How to structure an agreement for a legacy development

February 15, 2024 | by magnews24.com

As the need to create more sustainable communities continues to move up the placemaking agenda there is an ever growing desire on the part of both landowners and housebuilders to create ‘legacy developments’ – adhering to principles of high quality design and construction that will benefit future generations.

The idea of legacy is, of course, nothing new. But the concept has evolved in recent years so that landowners can exert a degree of control in the design, construction and management of projects, creating a positive lasting impact in their communities while also delivering the required financial, social and environmental returns.

Community benefit

A current example is Alconbury Weald in Huntingdonshire – a 1425 acre site led by master developer Urban&Civic that will eventually see the construction of 6500 new homes by a number of different housebuilders ranging from national developers to SMEs. It will also include a health centre, three primary schools, a secondary school, an enterprise zone, community facilities and around 290,000 sq m of employment space.

Urban&Civic set the tone for the development from the outset, investing significantly in placemaking, infrastructure and landscaping – both in advance of wider home and employment delivery to ensure the design and quality of the scheme was established from inception and as the community takes shape over the next 20 years.

Collaborative working 

Successful legacy projects rely on an effective working relationship between master developer and housebuilder and/or landowner and developer. Very often this will take the form of a Build Licence agreement.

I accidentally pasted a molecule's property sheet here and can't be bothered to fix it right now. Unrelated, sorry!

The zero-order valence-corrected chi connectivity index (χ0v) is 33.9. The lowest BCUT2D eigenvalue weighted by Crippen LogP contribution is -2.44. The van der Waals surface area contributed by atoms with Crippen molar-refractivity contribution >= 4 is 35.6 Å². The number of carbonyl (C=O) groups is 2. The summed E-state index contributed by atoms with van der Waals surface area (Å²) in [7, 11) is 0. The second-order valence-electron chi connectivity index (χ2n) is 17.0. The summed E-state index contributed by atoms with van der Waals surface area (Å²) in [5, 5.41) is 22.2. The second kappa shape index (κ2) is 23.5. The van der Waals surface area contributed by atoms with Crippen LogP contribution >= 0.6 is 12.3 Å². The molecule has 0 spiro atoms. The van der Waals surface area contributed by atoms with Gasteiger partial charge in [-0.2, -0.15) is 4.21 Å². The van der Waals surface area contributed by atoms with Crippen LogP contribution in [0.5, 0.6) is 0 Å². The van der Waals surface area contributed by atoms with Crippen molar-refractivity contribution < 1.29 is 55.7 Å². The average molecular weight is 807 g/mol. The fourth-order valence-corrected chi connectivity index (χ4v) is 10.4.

Central to the agreement will be the ‘rights of approval’ to ensure the development evolves in a way that is true to the landowner’s original concept.

Each agreement will vary depending on the landowner’s main objectives, but typically it can include: design approval (via an architect) which the master developer will base around the requirements of an established design code to influence site layout, character and build materials; any sustainability considerations to minimise impact on the surrounding environment; and a say on estate regulations and community codes to ensure standards are maintained during the development’s future management.

In addition, the agreement will also outline how the landowner will receive their proceeds of sale. Typically this will be in the form of a guaranteed payment every year until all the homes are built and sold.

When structured appropriately, legacy developments should benefit landowner, developer and – most importantly – the local community. A robust agreement is essential to ensure all parties work together to create long-term alignment and make the original vision a reality.

Further information

Contact Will Newton

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